3. Pete Huttlinger So Kobe, you’re 35 years old. When I was 49 years old I was a very good guitarist with a thriving career. I had a stroke on November 3rd, 2010. It was a major stroke. I was completely paralyzed on the right side of my body and I was unable to speak. They did surgery on me and I was on the road to recovery. I could not play the way I used to play but a friend said that maybe I would come back as a better player with a different perspective. Then 6 months later I suffered from End Stage Heart Failure. I was dying. After nearly 5 months in the hospital (without playing my guitar at all) I emerged with a heart pump installed. I had gotten down to 110 pounds. I had to relearn how to walk, eat, use a pen – I couldn’t play a lick on the guitar. Fast forward a little bit – I walked a half marathon in Nashville where I live a year to the day from when I was life-flighted out to Houston, TX. Fast forward a little more – I’m back! I’m playing better in many ways than I ever did before and not so much in other ways. But I have an appreciation for life that I’ve never had before. (And I was always appreciative of my life!). You Can get through this. If I did it, you can too.
2. Brian Bair Kobe. I am a 40 year old diver that has destroyed my left leg five times. The last two where falls that snapped an ankle and a knee cap in half and the last snapped my femur right above my four time broken knee. And both in the last four years. I am coming back slow nut still coming back. I can’t give up. It’s what I do it’s what I know it’s what I love. My head gets me there while my knee catches up. So hang in there and do what you do, know and love no matter what. Cuz that rocking chair will kill you faster than anything. Hang in there Mamba. You have been all I got since Big Game James.
1. T-1000 Hey Kobe I am a robotic assassin from the future with a mimetic poly-alloy that allows my body to copy various shapes and other people. I’ve had a really tough time trying to hunt down this kid named John Connor who’s the future savior of mankind, but you won’t catch me giving up. A few minutes ago, while zeroing in on John’s mother like a rabid vulture, I crashed a liquid nitrogen truck into a steel mill! That stuff leaked out of the truck and really froze me up and then things got even worse when a T-800 blasted me with its big-a** gun and shattered me into millions of pieces.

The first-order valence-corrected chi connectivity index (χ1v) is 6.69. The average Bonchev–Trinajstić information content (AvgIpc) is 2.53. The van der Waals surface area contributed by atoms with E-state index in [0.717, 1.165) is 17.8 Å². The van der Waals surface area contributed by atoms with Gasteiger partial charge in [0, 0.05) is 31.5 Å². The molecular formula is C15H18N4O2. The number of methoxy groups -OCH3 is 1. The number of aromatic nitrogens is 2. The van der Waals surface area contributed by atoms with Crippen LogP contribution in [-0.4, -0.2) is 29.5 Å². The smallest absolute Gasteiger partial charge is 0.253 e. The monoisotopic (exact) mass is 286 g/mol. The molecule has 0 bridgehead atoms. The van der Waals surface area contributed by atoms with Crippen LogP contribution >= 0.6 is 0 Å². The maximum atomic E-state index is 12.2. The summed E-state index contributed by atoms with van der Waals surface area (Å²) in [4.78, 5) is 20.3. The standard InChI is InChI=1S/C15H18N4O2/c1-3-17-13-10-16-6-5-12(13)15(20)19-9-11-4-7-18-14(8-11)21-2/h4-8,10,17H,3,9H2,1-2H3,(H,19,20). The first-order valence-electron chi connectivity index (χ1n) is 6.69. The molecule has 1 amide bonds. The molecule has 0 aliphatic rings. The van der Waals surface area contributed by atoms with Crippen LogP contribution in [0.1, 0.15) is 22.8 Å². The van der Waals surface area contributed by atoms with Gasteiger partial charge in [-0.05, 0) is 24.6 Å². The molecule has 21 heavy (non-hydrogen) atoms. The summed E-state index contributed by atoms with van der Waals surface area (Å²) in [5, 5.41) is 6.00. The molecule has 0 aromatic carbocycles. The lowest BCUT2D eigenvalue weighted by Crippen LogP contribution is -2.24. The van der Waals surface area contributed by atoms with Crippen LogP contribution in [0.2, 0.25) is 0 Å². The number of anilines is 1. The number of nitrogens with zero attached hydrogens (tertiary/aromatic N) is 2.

I’ve recently been perusing my copy of Sidney Moncrief’s autobiography “Moncrief: My Journey to the NBA.” On the surface, it’s seems pretty standard fare: Chapter One is entitled “Childhood” about Moncrief’s upbringing in southwest and east Little Rock. Then, chapters named “Youth” and “High School” interspersed with pictures of an adult Moncrief mingling with the folks back home. One caption reads “Moncrief and his fellow Razorbacks became role models for many Arkansas youth.”
Another picture shows Moncrief sharing a tender moment with his Little Rock Hall coach Oliver Elders during a post-retirement ceremony at the high school. Clearly, Moncrief is a good guy who appreciates where he came from and the gifts that he has. Andrew Bynum, this is not.
And yet, in the fourth chapter, entitled “College,” things get a little hazy.
It starts on page 51, at the tail end of a paean to Moncrief’s Arkansas coach Eddie Sutton: “Coach Sutton taught us to excel in all walks of life,” Moncrief writes. “He insisted on sportsmanship, ethical behavior, and integrity.”
Except, possibly, when he didn’t.
After leaving Arkansas, Sutton ended up at Kentucky and there was caught up in a messy recruiting scandal that involved $1000 cash mailed to a high profile Kentucky recruit. Sutton and his assistants ultimately resigned and the program was put on probation.